In 1975, as a young Peace Corps volunteer, Kevin Bubriski (Nepal 1975-78) was sent to Nepal’s northwest Karnali Zone, the country’s remotest and most economically depressed region. He walked the length and breadth of the Karnali, conducting feasibility studies for gravity-flow drinking water systems and overseeing their construction. He also photographed the villagers he lived among, producing an extraordinary series of 35mm and large-format black-and-white images. Over more than three decades, Bubriski has returned many times to Nepal, maintaining his close association with the country and its people. Nepal 1975-2011 presents this remarkable body of work — photographs that document Nepal’s evolution over a 36-year period from a traditional Himalayan culture to the globalized society of today. Both visual anthropology and cultural history, it is also a succinct look at one photographer’s aesthetic evolution.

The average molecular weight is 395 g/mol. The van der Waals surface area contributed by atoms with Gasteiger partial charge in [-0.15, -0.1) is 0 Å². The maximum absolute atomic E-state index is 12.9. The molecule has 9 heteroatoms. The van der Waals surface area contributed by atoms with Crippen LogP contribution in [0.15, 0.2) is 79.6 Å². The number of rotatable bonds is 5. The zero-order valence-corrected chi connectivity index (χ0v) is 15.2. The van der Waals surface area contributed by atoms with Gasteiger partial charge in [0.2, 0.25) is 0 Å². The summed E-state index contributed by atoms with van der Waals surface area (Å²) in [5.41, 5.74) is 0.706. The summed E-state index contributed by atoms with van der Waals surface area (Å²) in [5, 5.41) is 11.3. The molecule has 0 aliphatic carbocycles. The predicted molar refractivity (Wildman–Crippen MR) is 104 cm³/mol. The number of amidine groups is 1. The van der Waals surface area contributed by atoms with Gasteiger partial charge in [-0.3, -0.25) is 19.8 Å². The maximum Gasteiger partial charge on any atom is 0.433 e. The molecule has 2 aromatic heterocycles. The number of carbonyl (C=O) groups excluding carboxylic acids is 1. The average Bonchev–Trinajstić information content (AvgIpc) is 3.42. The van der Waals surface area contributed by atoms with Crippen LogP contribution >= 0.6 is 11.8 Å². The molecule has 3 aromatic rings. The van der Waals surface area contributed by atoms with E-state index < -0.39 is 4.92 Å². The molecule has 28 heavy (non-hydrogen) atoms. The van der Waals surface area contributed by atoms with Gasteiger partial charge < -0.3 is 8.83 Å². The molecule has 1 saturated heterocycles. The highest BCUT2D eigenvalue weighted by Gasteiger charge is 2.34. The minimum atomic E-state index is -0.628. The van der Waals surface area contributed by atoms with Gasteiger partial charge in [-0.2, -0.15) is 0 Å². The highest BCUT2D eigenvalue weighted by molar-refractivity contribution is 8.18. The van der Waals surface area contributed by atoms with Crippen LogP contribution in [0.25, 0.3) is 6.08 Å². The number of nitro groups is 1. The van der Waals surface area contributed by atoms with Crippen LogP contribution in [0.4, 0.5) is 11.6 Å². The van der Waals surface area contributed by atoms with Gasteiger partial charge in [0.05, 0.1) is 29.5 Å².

With an introductory essay by Charles Ramble, Director of Studies, École Pratique des Hautes Études, Paris, and President of the International Association for Tibetan Studies.